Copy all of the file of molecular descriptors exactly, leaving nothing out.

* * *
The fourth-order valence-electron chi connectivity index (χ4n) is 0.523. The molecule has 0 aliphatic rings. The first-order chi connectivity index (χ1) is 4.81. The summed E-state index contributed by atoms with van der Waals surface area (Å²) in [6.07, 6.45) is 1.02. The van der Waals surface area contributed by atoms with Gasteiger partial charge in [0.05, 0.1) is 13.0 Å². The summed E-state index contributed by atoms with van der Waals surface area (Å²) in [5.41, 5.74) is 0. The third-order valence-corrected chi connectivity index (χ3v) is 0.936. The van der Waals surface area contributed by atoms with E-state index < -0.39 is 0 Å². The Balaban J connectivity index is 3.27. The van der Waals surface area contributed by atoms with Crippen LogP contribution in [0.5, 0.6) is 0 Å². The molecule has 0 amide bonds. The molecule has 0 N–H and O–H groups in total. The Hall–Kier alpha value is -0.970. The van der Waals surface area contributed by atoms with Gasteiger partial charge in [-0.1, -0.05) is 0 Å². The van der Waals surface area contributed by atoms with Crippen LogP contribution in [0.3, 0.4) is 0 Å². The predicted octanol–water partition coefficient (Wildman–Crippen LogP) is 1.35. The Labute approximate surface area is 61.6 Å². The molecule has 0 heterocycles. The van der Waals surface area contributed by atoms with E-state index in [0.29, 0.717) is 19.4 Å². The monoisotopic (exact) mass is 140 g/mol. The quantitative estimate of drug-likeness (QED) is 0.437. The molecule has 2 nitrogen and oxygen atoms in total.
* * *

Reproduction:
The fourth-order valence-electron chi connectivity index (χ4n) is 0.523. The molecule has 0 aliphatic rings. The first-order chi connectivity index (χ1) is 4.81. The summed E-state index contributed by atoms with van der Waals surface area (Å²) in [6.07, 6.45) is 1.02. The van der Waals surface area contributed by atoms with Gasteiger partial charge in [0.05, 0.1) is 13.0 Å². The summed E-state index contributed by atoms with van der Waals surface area (Å²) in [5.41, 5.74) is 0. The third-order valence-corrected chi connectivity index (χ3v) is 0.936. The van der Waals surface area contributed by atoms with E-state index < -0.39 is 0 Å². The Balaban J connectivity index is 3.27. The van der Waals surface area contributed by atoms with Crippen LogP contribution in [0.5, 0.6) is 0 Å². The molecule has 0 amide bonds. The molecule has 0 N–H and O–H groups in total. The Hall–Kier alpha value is -0.970. The van der Waals surface area contributed by atoms with Gasteiger partial charge in [-0.1, -0.05) is 0 Å². The van der Waals surface area contributed by atoms with Crippen LogP contribution in [0.3, 0.4) is 0 Å². The predicted octanol–water partition coefficient (Wildman–Crippen LogP) is 1.35. The Labute approximate surface area is 61.6 Å². The molecule has 0 heterocycles. The van der Waals surface area contributed by atoms with E-state index in [0.29, 0.717) is 19.4 Å². The monoisotopic (exact) mass is 140 g/mol. The quantitative estimate of drug-likeness (QED) is 0.437. The molecule has 2 nitrogen and oxygen atoms in total.